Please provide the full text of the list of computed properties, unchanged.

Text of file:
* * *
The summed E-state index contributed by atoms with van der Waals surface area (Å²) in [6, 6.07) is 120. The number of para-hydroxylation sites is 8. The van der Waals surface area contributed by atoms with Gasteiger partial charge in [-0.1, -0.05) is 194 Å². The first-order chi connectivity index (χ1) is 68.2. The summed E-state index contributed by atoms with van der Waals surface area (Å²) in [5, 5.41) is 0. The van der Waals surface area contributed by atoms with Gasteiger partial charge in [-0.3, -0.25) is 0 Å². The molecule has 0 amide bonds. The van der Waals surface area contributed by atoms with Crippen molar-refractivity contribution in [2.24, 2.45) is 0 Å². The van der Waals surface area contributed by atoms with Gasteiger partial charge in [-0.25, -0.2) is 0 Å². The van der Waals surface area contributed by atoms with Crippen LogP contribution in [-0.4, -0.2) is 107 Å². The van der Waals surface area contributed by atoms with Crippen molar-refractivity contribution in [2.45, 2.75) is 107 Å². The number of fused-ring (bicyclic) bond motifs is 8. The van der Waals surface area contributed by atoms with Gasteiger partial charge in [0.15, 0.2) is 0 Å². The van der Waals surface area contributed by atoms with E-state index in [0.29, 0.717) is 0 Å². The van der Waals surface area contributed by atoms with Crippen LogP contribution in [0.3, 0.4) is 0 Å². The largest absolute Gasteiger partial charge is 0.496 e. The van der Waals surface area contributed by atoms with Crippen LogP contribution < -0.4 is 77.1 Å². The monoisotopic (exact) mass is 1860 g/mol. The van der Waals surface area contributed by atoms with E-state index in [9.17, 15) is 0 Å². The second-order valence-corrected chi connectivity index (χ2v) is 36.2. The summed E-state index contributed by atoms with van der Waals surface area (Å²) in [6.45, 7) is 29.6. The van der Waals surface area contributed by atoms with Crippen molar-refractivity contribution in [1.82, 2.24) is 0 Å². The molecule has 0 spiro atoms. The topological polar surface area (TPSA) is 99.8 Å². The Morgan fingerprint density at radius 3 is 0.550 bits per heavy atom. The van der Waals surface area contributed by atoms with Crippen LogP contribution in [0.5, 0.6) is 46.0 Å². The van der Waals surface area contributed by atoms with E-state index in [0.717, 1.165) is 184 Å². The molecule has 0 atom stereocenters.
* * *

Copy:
The summed E-state index contributed by atoms with van der Waals surface area (Å²) in [6, 6.07) is 120. The number of para-hydroxylation sites is 8. The van der Waals surface area contributed by atoms with Gasteiger partial charge in [-0.1, -0.05) is 194 Å². The first-order chi connectivity index (χ1) is 68.2. The summed E-state index contributed by atoms with van der Waals surface area (Å²) in [5, 5.41) is 0. The van der Waals surface area contributed by atoms with Gasteiger partial charge in [-0.3, -0.25) is 0 Å². The molecule has 0 amide bonds. The van der Waals surface area contributed by atoms with Crippen molar-refractivity contribution in [2.24, 2.45) is 0 Å². The van der Waals surface area contributed by atoms with Gasteiger partial charge in [-0.25, -0.2) is 0 Å². The van der Waals surface area contributed by atoms with Crippen LogP contribution in [-0.4, -0.2) is 107 Å². The van der Waals surface area contributed by atoms with Crippen molar-refractivity contribution in [2.45, 2.75) is 107 Å². The number of fused-ring (bicyclic) bond motifs is 8. The van der Waals surface area contributed by atoms with Gasteiger partial charge in [0.15, 0.2) is 0 Å². The van der Waals surface area contributed by atoms with E-state index in [0.29, 0.717) is 0 Å². The van der Waals surface area contributed by atoms with Crippen LogP contribution in [0.3, 0.4) is 0 Å². The largest absolute Gasteiger partial charge is 0.496 e. The van der Waals surface area contributed by atoms with Crippen LogP contribution < -0.4 is 77.1 Å². The monoisotopic (exact) mass is 1860 g/mol. The van der Waals surface area contributed by atoms with E-state index in [9.17, 15) is 0 Å². The second-order valence-corrected chi connectivity index (χ2v) is 36.2. The summed E-state index contributed by atoms with van der Waals surface area (Å²) in [6.45, 7) is 29.6. The van der Waals surface area contributed by atoms with Crippen molar-refractivity contribution in [1.82, 2.24) is 0 Å². The molecule has 0 spiro atoms. The topological polar surface area (TPSA) is 99.8 Å². The Morgan fingerprint density at radius 3 is 0.550 bits per heavy atom. The van der Waals surface area contributed by atoms with Crippen LogP contribution in [0.5, 0.6) is 46.0 Å². The van der Waals surface area contributed by atoms with E-state index in [0.717, 1.165) is 184 Å². The molecule has 0 atom stereocenters.